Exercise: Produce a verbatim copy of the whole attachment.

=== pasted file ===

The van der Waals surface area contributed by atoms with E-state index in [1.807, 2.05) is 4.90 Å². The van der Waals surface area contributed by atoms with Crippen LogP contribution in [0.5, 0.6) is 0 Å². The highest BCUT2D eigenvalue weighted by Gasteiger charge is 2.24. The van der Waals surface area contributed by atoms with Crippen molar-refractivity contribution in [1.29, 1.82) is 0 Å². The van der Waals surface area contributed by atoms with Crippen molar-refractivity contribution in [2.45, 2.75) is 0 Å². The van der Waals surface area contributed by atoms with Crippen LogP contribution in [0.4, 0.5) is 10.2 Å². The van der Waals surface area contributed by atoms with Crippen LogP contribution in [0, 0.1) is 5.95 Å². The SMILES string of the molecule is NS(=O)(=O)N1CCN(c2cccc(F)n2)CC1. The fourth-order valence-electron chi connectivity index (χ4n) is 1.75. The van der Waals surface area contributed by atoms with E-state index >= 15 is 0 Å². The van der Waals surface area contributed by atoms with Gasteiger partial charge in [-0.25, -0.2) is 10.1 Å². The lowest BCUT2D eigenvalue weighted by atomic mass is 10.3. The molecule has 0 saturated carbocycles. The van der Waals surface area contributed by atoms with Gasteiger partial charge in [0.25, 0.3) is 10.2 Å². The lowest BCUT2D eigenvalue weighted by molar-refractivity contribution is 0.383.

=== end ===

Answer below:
The van der Waals surface area contributed by atoms with E-state index in [1.807, 2.05) is 4.90 Å². The van der Waals surface area contributed by atoms with Crippen LogP contribution in [0.5, 0.6) is 0 Å². The highest BCUT2D eigenvalue weighted by Gasteiger charge is 2.24. The van der Waals surface area contributed by atoms with Crippen molar-refractivity contribution in [1.29, 1.82) is 0 Å². The van der Waals surface area contributed by atoms with Crippen molar-refractivity contribution in [2.45, 2.75) is 0 Å². The van der Waals surface area contributed by atoms with Crippen LogP contribution in [0.4, 0.5) is 10.2 Å². The van der Waals surface area contributed by atoms with Crippen LogP contribution in [0, 0.1) is 5.95 Å². The SMILES string of the molecule is NS(=O)(=O)N1CCN(c2cccc(F)n2)CC1. The fourth-order valence-electron chi connectivity index (χ4n) is 1.75. The van der Waals surface area contributed by atoms with E-state index >= 15 is 0 Å². The van der Waals surface area contributed by atoms with Gasteiger partial charge in [-0.25, -0.2) is 10.1 Å². The lowest BCUT2D eigenvalue weighted by atomic mass is 10.3. The molecule has 0 saturated carbocycles. The van der Waals surface area contributed by atoms with Gasteiger partial charge in [0.25, 0.3) is 10.2 Å². The lowest BCUT2D eigenvalue weighted by molar-refractivity contribution is 0.383.